I've arrowed a fair amount of birds out of Cabela's blinds, and the Specialist is one of my favorites. It weighs only 19 pounds but measures 74 inches in height (59- x 59-inch footprint). The Specialist also features an eight-window design that essentially allows for not only 360 degrees of viewing, but shooting. Little extras like its water-resistant treatment and large, easy-entry door make the Specialist a no-brainer for most of us but it's the price that really won me over — $160. That might be the best deal in the blind market right now.
Primos Double Bull Deluxe
Double Bull pretty much started this whole craze and they are still one of the top blind manufacturers out there, which is clearly evidenced by the Primos Deluxe. This blind is designed with a zipper-less door so you can enter like a ninja in the dark. The Deluxe also sports one of the best hub systems out there, making it a breeze to set up and take down for those run-and-bow situations where you might need four setups to work a bird in properly. And lastly, should a longbeard approach, he'll probably look right past your blind thanks to the usage of the new TRUTH camouflage.
Redneck Blinds Soft Side Deluxe 6X6 360 Hunting Blind
Very few outdoor companies have impressed me the way Redneck has. I've used their tower blinds, their blind chairs, bale blinds, and this blind, and all are clearly designed to last. If you've got a food plot or other spot where longbeards will visit each day of the season, the Soft Side is the best option out there. A heavy-duty, black powder-coated steel frame provides the skeleton for this blind, while a double-stitched, 600-denier flame retardant camouflage cover provides the skin. While the Soft Side is loaded with cool features, one of the coolest is the size of the door (32 inches wide x 64 inches tall), which can allow a wheelchair-bound hunter through easily.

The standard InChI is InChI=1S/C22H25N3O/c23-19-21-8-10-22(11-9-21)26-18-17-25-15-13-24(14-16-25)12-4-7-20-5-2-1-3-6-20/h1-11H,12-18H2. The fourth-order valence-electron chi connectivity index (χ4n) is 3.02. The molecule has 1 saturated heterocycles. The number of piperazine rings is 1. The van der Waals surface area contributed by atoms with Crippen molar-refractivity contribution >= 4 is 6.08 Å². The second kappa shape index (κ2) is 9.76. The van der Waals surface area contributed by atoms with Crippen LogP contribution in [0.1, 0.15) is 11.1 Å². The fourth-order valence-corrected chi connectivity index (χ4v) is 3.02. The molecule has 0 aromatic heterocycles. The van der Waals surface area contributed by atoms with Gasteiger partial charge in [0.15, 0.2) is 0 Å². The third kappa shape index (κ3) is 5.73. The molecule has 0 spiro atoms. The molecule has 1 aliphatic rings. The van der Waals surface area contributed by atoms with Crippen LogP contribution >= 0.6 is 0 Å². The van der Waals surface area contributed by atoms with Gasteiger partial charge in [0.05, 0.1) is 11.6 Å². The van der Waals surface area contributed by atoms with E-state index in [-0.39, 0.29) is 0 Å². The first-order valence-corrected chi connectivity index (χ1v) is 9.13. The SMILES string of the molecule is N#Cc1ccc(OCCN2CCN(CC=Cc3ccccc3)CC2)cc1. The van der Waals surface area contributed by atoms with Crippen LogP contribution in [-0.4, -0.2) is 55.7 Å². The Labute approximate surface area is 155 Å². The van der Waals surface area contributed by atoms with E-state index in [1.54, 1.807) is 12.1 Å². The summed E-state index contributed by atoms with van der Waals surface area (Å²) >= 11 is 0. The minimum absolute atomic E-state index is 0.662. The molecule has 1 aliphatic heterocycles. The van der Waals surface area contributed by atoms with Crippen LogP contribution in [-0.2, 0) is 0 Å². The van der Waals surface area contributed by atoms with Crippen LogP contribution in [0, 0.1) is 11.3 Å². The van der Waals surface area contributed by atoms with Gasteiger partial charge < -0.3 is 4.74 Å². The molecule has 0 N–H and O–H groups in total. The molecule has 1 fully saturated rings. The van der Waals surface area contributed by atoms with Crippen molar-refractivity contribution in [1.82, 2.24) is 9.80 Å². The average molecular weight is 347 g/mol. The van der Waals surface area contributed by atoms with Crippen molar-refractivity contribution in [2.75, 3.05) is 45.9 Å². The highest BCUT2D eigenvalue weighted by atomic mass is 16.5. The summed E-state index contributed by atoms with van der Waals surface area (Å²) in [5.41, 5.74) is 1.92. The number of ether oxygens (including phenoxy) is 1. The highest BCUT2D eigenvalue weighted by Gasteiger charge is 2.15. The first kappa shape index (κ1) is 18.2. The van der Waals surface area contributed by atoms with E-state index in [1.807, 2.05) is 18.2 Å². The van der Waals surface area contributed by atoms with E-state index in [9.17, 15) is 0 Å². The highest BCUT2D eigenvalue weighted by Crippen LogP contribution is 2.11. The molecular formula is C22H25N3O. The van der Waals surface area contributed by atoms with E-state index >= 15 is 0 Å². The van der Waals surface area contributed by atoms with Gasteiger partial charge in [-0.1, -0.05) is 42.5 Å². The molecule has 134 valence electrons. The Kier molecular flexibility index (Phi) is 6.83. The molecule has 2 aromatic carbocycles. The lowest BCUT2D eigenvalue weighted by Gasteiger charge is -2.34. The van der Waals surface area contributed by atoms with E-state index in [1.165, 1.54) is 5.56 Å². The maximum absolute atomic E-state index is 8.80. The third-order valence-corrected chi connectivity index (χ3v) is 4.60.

XENEK Apex Ground Blind
The Apex is one of the best blinds I've ever used. In fact, it's probably my favorite hub-style blind, ever. I've used one extensively this spring and have become more and more impressed with it as the season has progressed. It's covered in KUIU's Verde camouflage, measures 72 inches between hubs, and weighs 25 pounds. That's a bit on the heavy side for some hunts, but the extra weight is worth it because this is one of the most user-friendly blinds out there. This is most evident when checking out the FLEXIBLE window system, which allows for endless, silent adjustments. And if you take a close look at the fabric and overall design you'll quickly realize that this blind was built with durability in mind. Most blinds today aren't, which means after a season or two they will be in rough shape. This is not the case with XENEK.
X-Stand Treestands Kingpin Ground Blind
X-Stand is another company that keeps churning out built-to-last products, and their new Kingpin is no exception. This 98-inch tall blind is extremely roomy and designed with the kinds of customizable windows that bowhunters love. To ensure longevity, the Kingpin is built upon a steel frame that can withstand the elements and won't collapse in a windstorm, which isn't the case for most turkey blinds. It also features a blacked-out interior allowing you disappear completely while Mr. Ropebeard struts his stuff within easy shooting range.